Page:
Posts Tagged 'walking assistance'

Boy, Do I Have Egg on My … Floor

Lately, things have been going surprisingly well with Barnum. I don’t think the neutering could have had time to take effect, but having to restrict exercise and not allow off-leash time for ten days was really beneficial for our work.

For one thing, he is now becoming super-reliable about peeing while on leash. He has even started ringing the bell to indicate he has to pee when he really doesn’t have to pee that much, just so he can go and pee a moderate amount in order to earn his rewards! His reinforcements for peeing on leash within a minute or two of going outside are a handful of treats and a walk around the yard. He’s not eliminating on cue yet, but we are on the way!

I have also been working on having him help me get to the bathroom. Usually, I need this most first thing in the morning or late at night. These are the times my pain and mobility tend to be the worst. And, often my pchair is plugged in (charging), so I really don’t want to unplug it and use it unless I absolutely need to (which sometimes is the case).

This job requires several smaller tasks:

  1. Wake up and emerge from his crate when I call him (usually with my kissy-sound recall, because I’m often nonverbal first thing in the morning).
  2. Hold a stand-stay next to my bed, while I put my hand on his shoulders to help me steady myself to stand.
  3.  Walk with me, matching my pace, with his shoulder lined up with my leg, to and from the bathroom.
  4. If I stop, stagger backward, etc., match my movements or position (stand still or back up, as the situation requires).
  5. If I stagger, fall, move unevenly, lean against the wall above him, remain calm and in place.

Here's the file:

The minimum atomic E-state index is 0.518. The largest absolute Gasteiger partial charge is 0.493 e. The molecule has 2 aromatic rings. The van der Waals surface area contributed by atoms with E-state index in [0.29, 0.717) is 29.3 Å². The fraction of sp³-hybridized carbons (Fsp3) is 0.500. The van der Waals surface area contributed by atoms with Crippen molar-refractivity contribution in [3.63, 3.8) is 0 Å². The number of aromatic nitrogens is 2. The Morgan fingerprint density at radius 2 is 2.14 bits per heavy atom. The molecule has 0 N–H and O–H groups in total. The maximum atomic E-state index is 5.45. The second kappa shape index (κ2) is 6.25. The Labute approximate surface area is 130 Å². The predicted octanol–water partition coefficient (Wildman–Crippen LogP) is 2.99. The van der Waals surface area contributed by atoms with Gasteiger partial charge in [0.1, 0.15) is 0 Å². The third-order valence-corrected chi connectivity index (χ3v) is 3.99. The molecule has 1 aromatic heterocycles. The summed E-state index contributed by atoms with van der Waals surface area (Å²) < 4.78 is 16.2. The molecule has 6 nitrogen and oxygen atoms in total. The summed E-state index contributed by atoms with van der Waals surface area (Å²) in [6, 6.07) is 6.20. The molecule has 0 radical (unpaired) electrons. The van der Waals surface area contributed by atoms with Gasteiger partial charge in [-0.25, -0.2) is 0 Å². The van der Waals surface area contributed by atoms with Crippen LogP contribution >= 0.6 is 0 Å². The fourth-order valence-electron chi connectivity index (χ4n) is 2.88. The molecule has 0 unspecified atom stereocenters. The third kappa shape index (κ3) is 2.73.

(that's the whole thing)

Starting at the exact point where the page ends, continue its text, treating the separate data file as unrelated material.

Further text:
6. Allow me to put my hand on his shoulders — and stay in place — if I  need to regain my balance or I’m dizzy. (I’m not putting weight on him, just teaching him how to be still for me steady myself. This is for what I think of as my “drunken walk,” because I think if you didn’t know I had a disability, and you saw me walking this way, you’d think I was hammered.)
  7. Down and stay while I use the toilet. (This is the one he is having the hardest time with. Sometimes he decides to wander back to bed. Sometimes he pops up to see if I’ve forgotten to click him.)
  8. Walk back with me to the bed, doing all the same things as on the way from the bed.
  9. Go back to his crate and go to sleep (as opposed to trying to jump on my bed or demand attention, etc.).
Barnum, with a spring haircut on his body, but not yet head or feet, looks a bit disreputable as he lies down on a ceramic tile floor, one brown eye peering out from a mop of hair.

A straggly looking Barnum, mid-haircut, shows off he CAN down in the bathroom.

I started teaching this by clicking and treating for having him walk next to me to the bathroom. That was easy. Over time, I have shaped his position so that his shoulder is where I want.

He is also already surprisingly steady, consistent, and relaxed with the bracing work. He achieved this level faster than either Jersey or Gadget did. I attribute this to a couple of factors. One is that he’s had no experience of being pushed into place (“modeling” — the conventional way to teach sit and down involves pushing the dog’s butt down and pulling their head to the floor by their collar, respectively). Therefore, he doesn’t assume any pressure on his body is something he has to give way to.